In 1991, Van Morrison released “Hymns to the Silence,” a two-CD tour de force that seems at least partly autobiographical.
Morrison’s folk-tinged and bluesy rock ‘n’ roll on this album, as across his whole career, has an indefinable “something” that carries him and his audience to depths of pain and heights of wonder.
I often play the first three songs of Disc 1 as a kind of spiritual discipline. Yes, I know that some people doubt that Van Morrison could be much of a spiritual guide, but, countless times, these three songs have re-centered me.
The first is “Professional Jealousy.” It’s about the insidious effects of envy on both the envious and the envied.
The song describes the serpentine ways jealousy can becomes a kind of ruinous “personal invasion,” turning other people into rivals and competitors.
At the extreme, jealousy spins webs of deceit, rumor and “black propaganda” to trap those whose success illogically feels like a threat.
All the while, those who see through the green eyes of envy don’t see how the success they resent has come, for the envied person, at great personal cost:
Not even his family will understand what’s happening
The price that he’s paying or even the pain.
Weaving in and out of the song is Morrison’s take on what it takes to be successful or effective:
The only requirement is knowing what’s needed
And then delivering what’s needed on time
Rather than allow envy to corrode our hearts, the wiser way is to redirect our attention away from what other people achieve and toward our own opportunities and responsibilities.
Our effectiveness depends on tending to “the work” that is ours to do. We find out the next thing needed, and we do it “on time” – reliably and dependably.
Marketer Seth Godin says repeatedly that, no matter how creative we are or how wonderful our ideas might be, nothing matters unless we “ship” – unless we get something useful and good out the door and into the world.
The second of the three re-centering songs is “I’m Not Feeling it Any More,” and it’s an honest and searing admission of the kind of numbness and listlessness that overtakes us when we’ve had too many hard things for too long.
It’s a soulful lament, a painful confession. For example:
I was giving everybody what they wanted
And I lost my peace of mind
And all I ever wanted was simply just to be me
All you ever need is the truth
And the truth will set you free.
Those last two lines come, of course, from Jesus and remind us that the “bondage” we feel to our personal status quo is not what God intends for us.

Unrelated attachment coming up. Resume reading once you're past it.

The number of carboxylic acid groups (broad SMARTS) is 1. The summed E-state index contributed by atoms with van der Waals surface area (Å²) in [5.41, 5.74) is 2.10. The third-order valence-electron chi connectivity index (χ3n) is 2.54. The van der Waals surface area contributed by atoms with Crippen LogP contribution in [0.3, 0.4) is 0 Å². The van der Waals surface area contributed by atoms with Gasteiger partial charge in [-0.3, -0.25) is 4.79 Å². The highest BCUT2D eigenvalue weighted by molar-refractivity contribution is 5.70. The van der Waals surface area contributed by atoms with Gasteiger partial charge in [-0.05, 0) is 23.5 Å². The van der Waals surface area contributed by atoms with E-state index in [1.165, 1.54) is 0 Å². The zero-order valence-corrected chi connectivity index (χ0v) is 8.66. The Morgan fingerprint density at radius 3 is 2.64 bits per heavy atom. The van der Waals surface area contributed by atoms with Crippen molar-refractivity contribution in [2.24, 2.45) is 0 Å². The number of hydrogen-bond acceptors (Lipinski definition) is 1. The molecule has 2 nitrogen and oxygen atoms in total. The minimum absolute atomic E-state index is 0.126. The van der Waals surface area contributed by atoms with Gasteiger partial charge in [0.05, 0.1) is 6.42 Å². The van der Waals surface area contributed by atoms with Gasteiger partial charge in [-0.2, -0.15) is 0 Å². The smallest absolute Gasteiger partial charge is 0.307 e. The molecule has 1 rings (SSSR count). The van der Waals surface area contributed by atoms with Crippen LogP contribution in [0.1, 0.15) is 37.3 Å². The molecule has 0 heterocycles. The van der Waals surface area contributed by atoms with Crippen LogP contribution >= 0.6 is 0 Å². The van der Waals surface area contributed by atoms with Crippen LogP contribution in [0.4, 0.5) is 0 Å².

Hearing the truth, even if it is at first unsettling truth, about God, about us and about the world will lead to our freedom.
The last of the trilogy of songs is “Ordinary Life.” The refrain says:
Ordinary life, be my rock in times of trouble
Get me back on the earth, put my feet on the ground.
Often, far more often than I remember, the most spiritually significant and emotionally important thing to do is the simplest and most ordinary thing.
Weary? Take a walk, a nap or a break. Stuck? Step off the treadmill of frantic activity into Sabbath space and time. Let being matter more than doing for at least a while.
When we’re off-center, we need to come back to the shelter of “ordinary life.” We love the people who cross our paths, enjoy the grace that comes to us day by day, and leave the rest to God.
We find delight in small and modest things, just as Jesus found signs of God’s tender care in blooming wildflowers and flying birds.
We give thanks for small but significant things: daily bread, a roof over our heads, a baby’s smile, an elder’s example, stories that tell us who we are, the love of our families, the devotion of friends, a good night’s sleep, music to tune our hearts, candles in the window, the fragrance of flowers, and the sound of the ocean rushing to the shore.
Most of all, we give thanks for the goodness of God, who creates and sustains ordinary life.
His fans call Morrison “Van the Man.” I know why.
A consultant with the Center for Healthy Churches (CHC), he served previously as an assistant professor of religion at Mars Hill University, an adjunct professor at Gardner-Webb Divinity School and as pastor of several Baptist churches.